Food & Drink: And once more with Freeling

Number One Son kindly brightened my Christmas by giving me the two just-reprinted (in the United States) cooking classics by Nicolas Freeling, The Kitchen Book (1970) and The Cook Book (1972). But then I suffered a crisis of conscience.

Freeling, like the characters in his admirable crime novels, is a tough man, a trained cook who worked his way up from the bottom, and he is not sparing in his opinions. He is particularly deadly about food writers, genteel cooking 'schools', kitchen gadgets, 'experts' and snobs. 'You cannot teach cooking out of a book any more than you can carpentry . . . No good writer on food gives formal recipes,' he states, quoting Le Figaro's James le Coquet to the effect that 'a recipe has a hidden side, like the moon'.

Hence my crisis. Would I fall under one of his many interdicts? On the basics, Freeling is indubitably right: practice is what makes the good cook - practice, knowledge and the ability to improvise. The aspirant cook, he says, should be left in a kitchen with a cooker which does not work very well, a few beaten-up pots and some leftovers: 'In the fridge, two grilled pork chops, three eggs, some cold boiled potatoes, a dried-out piece of cheese and half a packet of butter. In the rack, half a cabbage, two wilted carrots and an apple. In the cupboard, a tin of sardines, a packet of spaghetti and a few tins of herbs that have lost their labels . . .'

I am a latitudinarian in such matters. I think there are many paths to salvation, and many useful ways (keeping in mind Freeling's dictum that 'a kitchen book should create an appetite') to write about food.

But all truly good food writers are people of long experience. The best books about food are retrospective, and to some degree nostalgic. They often describe meals long ago eaten and unlikely to be replicated.

One may come to writing about food from the direction of the professional cook or that of the informed eater. The professional cook is not always an eater, the eater is not always a cook, but each must have a love of the anecdotage of the kitchen and the dinner table. They must be sharp observers of human nature and of appetites of all kinds.

To be a chef requires a knowledge of human nature; it also, as Freeling eloquently points out, demands hierarchy. There has to be someone 'in charge'. The saucier may be brilliant but profligate; the vegetable man may drink; the tournants, in charge of roasts and grills, may be prodigiously lazy; each may loathe the others as much as they do the customers.

Even for the solo cook, method has much to do with human economy: you are now creative genius, now desperately bored, and your task is to subordinate the different parts of your character to efficient food preparation.

The same is true of the eater, who has to deal with appetite, anticipation, choice, time, appreciation, distraction and conversation. The professional cook has the advantage in technique, consistency; the amateur eater comes at the same craft from the opposite end and his experience of eating is likely to be greater. But, specialist or generalist, the object is communication; the subject, the pleasure and pain of cooking.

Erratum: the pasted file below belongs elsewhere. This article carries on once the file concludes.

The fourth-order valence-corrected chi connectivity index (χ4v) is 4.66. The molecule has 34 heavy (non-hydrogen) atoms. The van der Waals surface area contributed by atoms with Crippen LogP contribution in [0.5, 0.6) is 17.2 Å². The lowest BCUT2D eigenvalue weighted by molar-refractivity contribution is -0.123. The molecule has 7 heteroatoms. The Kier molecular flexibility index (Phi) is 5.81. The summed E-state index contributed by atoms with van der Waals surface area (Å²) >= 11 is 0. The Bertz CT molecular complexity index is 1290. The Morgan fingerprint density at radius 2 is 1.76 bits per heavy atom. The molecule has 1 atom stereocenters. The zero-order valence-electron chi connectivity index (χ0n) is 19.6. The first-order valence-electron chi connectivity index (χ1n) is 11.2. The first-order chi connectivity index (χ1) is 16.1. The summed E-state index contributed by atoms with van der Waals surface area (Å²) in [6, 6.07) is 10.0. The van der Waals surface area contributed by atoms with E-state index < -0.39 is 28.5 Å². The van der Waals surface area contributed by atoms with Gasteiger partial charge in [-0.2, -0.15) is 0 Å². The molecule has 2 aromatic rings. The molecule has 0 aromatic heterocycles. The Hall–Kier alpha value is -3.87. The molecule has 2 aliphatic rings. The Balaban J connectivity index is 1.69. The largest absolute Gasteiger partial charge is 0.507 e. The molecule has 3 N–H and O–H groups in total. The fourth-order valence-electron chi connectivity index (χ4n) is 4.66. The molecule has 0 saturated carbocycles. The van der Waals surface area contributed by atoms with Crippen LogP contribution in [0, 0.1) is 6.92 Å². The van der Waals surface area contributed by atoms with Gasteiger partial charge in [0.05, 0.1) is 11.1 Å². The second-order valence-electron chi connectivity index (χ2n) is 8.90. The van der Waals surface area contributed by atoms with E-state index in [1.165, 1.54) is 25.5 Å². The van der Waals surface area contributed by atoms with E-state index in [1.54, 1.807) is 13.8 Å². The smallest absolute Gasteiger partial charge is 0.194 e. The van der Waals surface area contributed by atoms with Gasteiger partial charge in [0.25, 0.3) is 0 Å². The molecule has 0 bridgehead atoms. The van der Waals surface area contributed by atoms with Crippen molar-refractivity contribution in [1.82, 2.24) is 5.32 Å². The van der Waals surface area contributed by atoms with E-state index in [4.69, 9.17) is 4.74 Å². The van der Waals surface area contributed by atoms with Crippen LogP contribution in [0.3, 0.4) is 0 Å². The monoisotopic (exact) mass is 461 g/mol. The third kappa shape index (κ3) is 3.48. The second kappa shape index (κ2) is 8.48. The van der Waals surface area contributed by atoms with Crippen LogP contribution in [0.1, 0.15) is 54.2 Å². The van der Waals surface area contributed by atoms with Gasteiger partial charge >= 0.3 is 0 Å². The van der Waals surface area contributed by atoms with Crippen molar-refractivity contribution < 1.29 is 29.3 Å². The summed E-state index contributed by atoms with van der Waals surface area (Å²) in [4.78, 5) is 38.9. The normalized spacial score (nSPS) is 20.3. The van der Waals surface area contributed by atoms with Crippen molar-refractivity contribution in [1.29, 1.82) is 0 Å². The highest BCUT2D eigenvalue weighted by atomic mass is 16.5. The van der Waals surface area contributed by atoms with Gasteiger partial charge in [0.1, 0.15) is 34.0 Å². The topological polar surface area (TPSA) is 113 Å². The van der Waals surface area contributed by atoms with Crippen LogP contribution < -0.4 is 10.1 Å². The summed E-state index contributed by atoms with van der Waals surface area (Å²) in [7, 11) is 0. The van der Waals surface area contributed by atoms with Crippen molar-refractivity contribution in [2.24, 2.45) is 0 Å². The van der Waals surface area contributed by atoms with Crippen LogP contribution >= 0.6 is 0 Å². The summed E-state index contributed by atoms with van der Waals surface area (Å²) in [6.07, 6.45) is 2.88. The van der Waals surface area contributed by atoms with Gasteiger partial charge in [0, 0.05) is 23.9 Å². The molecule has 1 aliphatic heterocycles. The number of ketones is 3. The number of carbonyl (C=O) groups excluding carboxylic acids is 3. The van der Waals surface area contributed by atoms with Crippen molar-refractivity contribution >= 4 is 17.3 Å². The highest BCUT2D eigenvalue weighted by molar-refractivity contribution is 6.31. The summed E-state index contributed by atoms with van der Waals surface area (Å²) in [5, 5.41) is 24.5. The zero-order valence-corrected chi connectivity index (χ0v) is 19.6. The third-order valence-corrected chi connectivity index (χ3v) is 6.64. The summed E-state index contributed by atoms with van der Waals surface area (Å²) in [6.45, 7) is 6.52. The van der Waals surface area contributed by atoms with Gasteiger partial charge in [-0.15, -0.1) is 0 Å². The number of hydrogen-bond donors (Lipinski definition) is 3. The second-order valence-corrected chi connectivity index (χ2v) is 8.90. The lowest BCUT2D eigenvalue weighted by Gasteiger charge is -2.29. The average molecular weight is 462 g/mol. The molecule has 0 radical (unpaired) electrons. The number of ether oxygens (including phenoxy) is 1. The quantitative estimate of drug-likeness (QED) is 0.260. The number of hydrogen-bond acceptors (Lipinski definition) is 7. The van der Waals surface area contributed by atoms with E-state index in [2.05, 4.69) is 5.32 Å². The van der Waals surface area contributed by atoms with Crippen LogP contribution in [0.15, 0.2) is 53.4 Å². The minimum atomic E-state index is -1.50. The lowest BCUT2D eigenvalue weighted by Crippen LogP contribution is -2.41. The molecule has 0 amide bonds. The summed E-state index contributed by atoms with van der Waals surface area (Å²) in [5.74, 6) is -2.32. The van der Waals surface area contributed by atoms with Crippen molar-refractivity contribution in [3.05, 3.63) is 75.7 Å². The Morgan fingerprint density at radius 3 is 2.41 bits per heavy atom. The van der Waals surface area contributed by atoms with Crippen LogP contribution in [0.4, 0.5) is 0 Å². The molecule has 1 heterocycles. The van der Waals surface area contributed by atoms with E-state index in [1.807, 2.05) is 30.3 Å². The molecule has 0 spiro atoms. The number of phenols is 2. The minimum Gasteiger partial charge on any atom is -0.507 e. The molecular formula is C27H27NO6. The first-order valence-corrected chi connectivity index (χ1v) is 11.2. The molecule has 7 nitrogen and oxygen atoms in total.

And we all have our surly side. Unlike the wonderfully funny Ludwig Bemelmans, Freeling does not so much celebrate the past as distrust the present he grew into. He was brought up as a cook under 'the system', which was the epitome of French cuisine. The system had to do with the management of the preparation of food, and all those who worked within it considered, equally: efficiency, economy, cleanliness and, if possible, profit.

This could not last in the post-war period, with its new, less knowledgeable customers, its corner-cutting chefs, and its accountants. Kitchens lost their eccentricity; we all lived amid motorway gastronomy, homogenised food, homogenised manners. Cuisine bourgeoise died, and Freeling memorably marks its passing, quoting a marvellous line of Bemelmans about the new kind of restaurant manager, whose face was 'like a towel on which everyone has wiped his hands'.

Freeling chastises food writers who claim authority and who seem all- knowing. But those who begin writing about food as eaters do know: they know what they have eaten and what they feel about it. And recipes are not wrong per se; it is just that too many cookery-book writers do not take into account the variability of ingredients, pots, and cookers.

That is why the best writing about food - and Freeling is one of the very best - is no more than suggestive, and always humble.

The Kitchen Book is available in paperback (Andre Deutsch) at pounds 7.99.

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